alithea: (Being human (base by ahlai))
or do people mostly submit a pile of rubbish to Postsecret these days?

There used to be some really moving posts on there. Today's offerings include 'I don't shave my legs in the winter' (me either, and I still go swimming and no-one has ever made any comment about it) and a man admitting he fantasizes about getting married.

Since when did not succumbing to stupid gender stereotypes constitute a shocking or moving secret? ETA: when rebelling against them has rather worse consequences than a bit of mild bullying at school, as Andrew points out in comments.
alithea: (altar candle (please do not take))
Maybe I'm just feeling cynical because I'm ill but I'm reminded again today about the dangers of Twitter, and confusing online 'clicktivism' with actual activism.

Today, I'm reminded of this because #RIPHarry is trending on Twitter and various people are apparently tweeting in memory of 11 year old Harry Mosley, who has died of a brain tumour after raising thousands of pounds for Cancer Research. Now I know he was trying to raise awareness as well as funds, but it strikes me that appealing for everyone to donate in his memory would be rather more useful than trying to make #RIPHarry the top trending topic worldwide. But maybe I'm just being cynical, after all, if only 10 % of the retweeters actually donate, that's still better than none, right?

I guess I'm rather bitter because my first experience of getting caught up in Twitter campaigning and thinking I was making a difference was over the execution of Troy Davis*. Having taken part in the Amnesty email campaign, I was on Twitter the night of the 21st September, following #theworldiswatching as what must of been thousands of people were appealing to the authorities in Georgia to reconsider their decision to execute him. I gave up and went to bed at about 12.30 am, just after the news of the last minute reprieve had come in, full of hope that we had been listened to, that the eyes of the world watching, albeit online, had shamed them. But then I woke up to the news on the radio that they had executed him anyway. They'd blocked incoming public email when the Amnesty campaign got going and Twitter might seem like a loud voice but let's face it, it's easy to ignore in the real world. If we'd all been standing outside US embassies all over the world, that would have been harder to ignore surely?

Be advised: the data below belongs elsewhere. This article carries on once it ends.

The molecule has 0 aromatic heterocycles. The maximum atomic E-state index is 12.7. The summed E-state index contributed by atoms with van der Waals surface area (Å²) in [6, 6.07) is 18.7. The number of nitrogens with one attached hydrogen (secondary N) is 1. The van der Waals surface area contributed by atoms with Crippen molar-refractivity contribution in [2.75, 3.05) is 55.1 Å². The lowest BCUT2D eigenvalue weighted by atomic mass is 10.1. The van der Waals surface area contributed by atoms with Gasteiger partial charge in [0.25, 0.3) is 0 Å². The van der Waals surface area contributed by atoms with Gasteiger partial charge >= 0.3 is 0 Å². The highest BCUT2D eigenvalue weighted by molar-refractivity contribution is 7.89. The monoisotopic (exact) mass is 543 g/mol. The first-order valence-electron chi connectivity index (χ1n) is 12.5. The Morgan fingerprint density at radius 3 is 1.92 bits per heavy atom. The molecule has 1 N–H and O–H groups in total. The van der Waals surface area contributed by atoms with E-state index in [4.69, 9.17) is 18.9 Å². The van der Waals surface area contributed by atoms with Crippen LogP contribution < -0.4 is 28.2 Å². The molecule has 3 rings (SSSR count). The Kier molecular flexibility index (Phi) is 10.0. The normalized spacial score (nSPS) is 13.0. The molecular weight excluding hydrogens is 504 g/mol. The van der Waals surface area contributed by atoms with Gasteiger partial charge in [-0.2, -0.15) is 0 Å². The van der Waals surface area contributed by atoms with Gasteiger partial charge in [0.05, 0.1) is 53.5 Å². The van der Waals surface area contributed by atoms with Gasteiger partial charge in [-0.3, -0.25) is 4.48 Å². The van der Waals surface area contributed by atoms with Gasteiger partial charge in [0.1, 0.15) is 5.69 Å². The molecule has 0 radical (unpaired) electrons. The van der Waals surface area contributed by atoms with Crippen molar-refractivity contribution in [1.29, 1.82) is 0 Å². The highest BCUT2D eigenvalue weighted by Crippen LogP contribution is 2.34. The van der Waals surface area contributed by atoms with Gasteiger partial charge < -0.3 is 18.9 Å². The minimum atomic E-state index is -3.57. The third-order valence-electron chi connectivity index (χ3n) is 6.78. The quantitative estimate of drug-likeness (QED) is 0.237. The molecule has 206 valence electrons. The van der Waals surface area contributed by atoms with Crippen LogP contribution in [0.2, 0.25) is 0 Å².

Or maybe not.

Maybe I'm just having one of those days when I feel crappy for not making enough of a difference in the world and taking it out on others who I perceive (quite possibly wrongly) as having lower standards than me. Either way, there's something about Twitter that feels like it should make more difference than stupid chain statuses on Facebook, which I never get sucked into, and I think that's dangerous.



*I'm fundamentally and totally against the death penalty and am not open to discussion about that here - if you want to debate the pros & cons of it in general, or Troy Davis's case, go do it on your own journal.
alithea: (Default)
*Twitter is a very strange thing - one minute I'm reading loads of worthy liberal campaigning stuff and the next I end up wandering into a love-in between random actor-types in LA... Did you know the guy who plays Damon in The Vampire Diaries has set up an environmental charity?

*I finally found someone who procrastinates more than me - Ben Goldacre. I wish it wasn't so hard to get into science journalism, I want to get paid for ranting about (mostly) science-related stuff online. Especially just now because I have an essay on food ethics rumbling around in my brain, inspired by a combination of stuff I'm doing for work (carbon losses from chopping down the rainforests to grow palm oil, soybeans etc) and observations on a friend's veg*n ethics, which unfortunately isn't enough work-related to justify spending the time on at the moment.

Also, completedly unrelated to this post, but I must really get around to updating my pottery blog!
alithea: (footprint (made by girlyboheme))
Having consulted the map, we headed off to the Rossie Estate in Perthshire on Saturday for a wander around in the sunshine. The estate is absolutely beautiful, I wanted to live in one of the little cottages: